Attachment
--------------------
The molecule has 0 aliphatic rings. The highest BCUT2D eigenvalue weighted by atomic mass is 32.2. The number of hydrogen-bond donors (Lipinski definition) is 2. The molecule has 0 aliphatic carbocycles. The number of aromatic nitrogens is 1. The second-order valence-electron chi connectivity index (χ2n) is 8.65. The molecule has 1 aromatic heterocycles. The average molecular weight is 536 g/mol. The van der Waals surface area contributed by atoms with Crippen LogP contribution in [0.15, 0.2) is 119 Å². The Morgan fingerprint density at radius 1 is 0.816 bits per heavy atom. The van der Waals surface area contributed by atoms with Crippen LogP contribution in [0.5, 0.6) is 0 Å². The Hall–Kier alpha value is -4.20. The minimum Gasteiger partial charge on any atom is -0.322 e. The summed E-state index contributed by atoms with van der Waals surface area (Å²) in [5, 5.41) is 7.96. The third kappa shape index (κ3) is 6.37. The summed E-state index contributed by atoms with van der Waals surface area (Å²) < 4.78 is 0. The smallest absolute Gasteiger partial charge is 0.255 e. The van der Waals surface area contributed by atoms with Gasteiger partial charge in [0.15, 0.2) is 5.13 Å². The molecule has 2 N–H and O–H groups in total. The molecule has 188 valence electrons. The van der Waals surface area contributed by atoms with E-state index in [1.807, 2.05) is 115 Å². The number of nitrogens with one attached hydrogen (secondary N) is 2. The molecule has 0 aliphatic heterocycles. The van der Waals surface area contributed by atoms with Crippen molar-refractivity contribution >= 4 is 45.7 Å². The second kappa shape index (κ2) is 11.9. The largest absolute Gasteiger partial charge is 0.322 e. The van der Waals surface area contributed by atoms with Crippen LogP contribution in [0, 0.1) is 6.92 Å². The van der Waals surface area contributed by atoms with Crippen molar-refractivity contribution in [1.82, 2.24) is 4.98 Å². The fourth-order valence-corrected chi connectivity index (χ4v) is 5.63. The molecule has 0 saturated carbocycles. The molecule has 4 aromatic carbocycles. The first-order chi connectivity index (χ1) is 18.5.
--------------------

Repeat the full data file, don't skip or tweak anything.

The molecule has 0 aliphatic rings. The highest BCUT2D eigenvalue weighted by atomic mass is 32.2. The number of hydrogen-bond donors (Lipinski definition) is 2. The molecule has 0 aliphatic carbocycles. The number of aromatic nitrogens is 1. The second-order valence-electron chi connectivity index (χ2n) is 8.65. The molecule has 1 aromatic heterocycles. The average molecular weight is 536 g/mol. The van der Waals surface area contributed by atoms with Crippen LogP contribution in [0.15, 0.2) is 119 Å². The Morgan fingerprint density at radius 1 is 0.816 bits per heavy atom. The van der Waals surface area contributed by atoms with Crippen LogP contribution in [0.5, 0.6) is 0 Å². The Hall–Kier alpha value is -4.20. The minimum Gasteiger partial charge on any atom is -0.322 e. The summed E-state index contributed by atoms with van der Waals surface area (Å²) in [5, 5.41) is 7.96. The third kappa shape index (κ3) is 6.37. The summed E-state index contributed by atoms with van der Waals surface area (Å²) < 4.78 is 0. The smallest absolute Gasteiger partial charge is 0.255 e. The van der Waals surface area contributed by atoms with Gasteiger partial charge in [0.15, 0.2) is 5.13 Å². The molecule has 2 N–H and O–H groups in total. The molecule has 188 valence electrons. The van der Waals surface area contributed by atoms with E-state index in [1.807, 2.05) is 115 Å². The number of nitrogens with one attached hydrogen (secondary N) is 2. The molecule has 0 aliphatic heterocycles. The van der Waals surface area contributed by atoms with Crippen molar-refractivity contribution >= 4 is 45.7 Å². The second kappa shape index (κ2) is 11.9. The largest absolute Gasteiger partial charge is 0.322 e. The van der Waals surface area contributed by atoms with Crippen LogP contribution in [0, 0.1) is 6.92 Å². The van der Waals surface area contributed by atoms with Crippen molar-refractivity contribution in [1.82, 2.24) is 4.98 Å². The fourth-order valence-corrected chi connectivity index (χ4v) is 5.63. The molecule has 0 saturated carbocycles. The molecule has 4 aromatic carbocycles. The first-order chi connectivity index (χ1) is 18.5.